What does the creation of art mean for a community? At its most basic, it enables sophisticated or cerebral ideas to be transmitted directly and viscerally to all members of the community ie via the emotions, without any need for the mediation of language. It facilitates the development of a common culture, usually rich in symbolism, which supports continuity and cohesion and can be passed down from one generation to the next, thus building a sense of identity and belonging. Above all, art endows a random, ineffable universe with meaning, bringing it within the compass of human understanding and enabling the community to interpret the past and plan for the future. Although there aren’t too many of us these days who express ourselves through the manufacture of highly crafted metalwork, the communitarian purpose of the indigenous South American people in producing their artefacts is identical to that of most creative artists today. Isn’t the point to try and reach beyond ourselves and find common meaning in our everyday experiences and in our reflections on reality as we perceive it?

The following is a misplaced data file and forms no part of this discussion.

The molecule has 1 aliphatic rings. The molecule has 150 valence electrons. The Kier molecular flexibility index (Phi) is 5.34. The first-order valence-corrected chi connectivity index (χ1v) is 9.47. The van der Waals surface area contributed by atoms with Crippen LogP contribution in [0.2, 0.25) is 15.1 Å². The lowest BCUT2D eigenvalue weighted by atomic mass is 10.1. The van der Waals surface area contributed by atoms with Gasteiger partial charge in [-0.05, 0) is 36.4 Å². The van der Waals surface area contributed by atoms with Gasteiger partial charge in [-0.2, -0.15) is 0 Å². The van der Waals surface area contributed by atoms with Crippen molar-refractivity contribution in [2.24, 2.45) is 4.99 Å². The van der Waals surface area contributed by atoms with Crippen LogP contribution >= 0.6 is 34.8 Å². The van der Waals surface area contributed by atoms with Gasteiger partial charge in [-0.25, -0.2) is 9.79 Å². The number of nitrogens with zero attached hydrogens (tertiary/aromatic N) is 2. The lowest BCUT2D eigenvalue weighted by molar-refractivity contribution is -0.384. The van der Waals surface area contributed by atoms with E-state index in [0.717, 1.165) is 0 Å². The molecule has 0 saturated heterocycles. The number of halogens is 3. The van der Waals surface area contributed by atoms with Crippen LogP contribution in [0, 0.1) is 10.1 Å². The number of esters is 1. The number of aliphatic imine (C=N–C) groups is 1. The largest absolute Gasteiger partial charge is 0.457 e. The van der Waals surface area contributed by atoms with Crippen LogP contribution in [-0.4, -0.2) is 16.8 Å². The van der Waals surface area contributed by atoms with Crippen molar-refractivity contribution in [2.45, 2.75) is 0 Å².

On a different note, I wanted to wish a very happy Thanksgiving to all those celebrating it. Although we’ve imported a quite number of American traditions into Britain, Thanksgiving is yet to catch on here. Could it be because the thing the Pilgrim Fathers were most grateful for was the fact that they’d left our rain-soaked shores behind them forever? Perhaps it’s time to move beyond any sense of pique and embrace Thanksgiving; it’s good to count your blessings from time to time.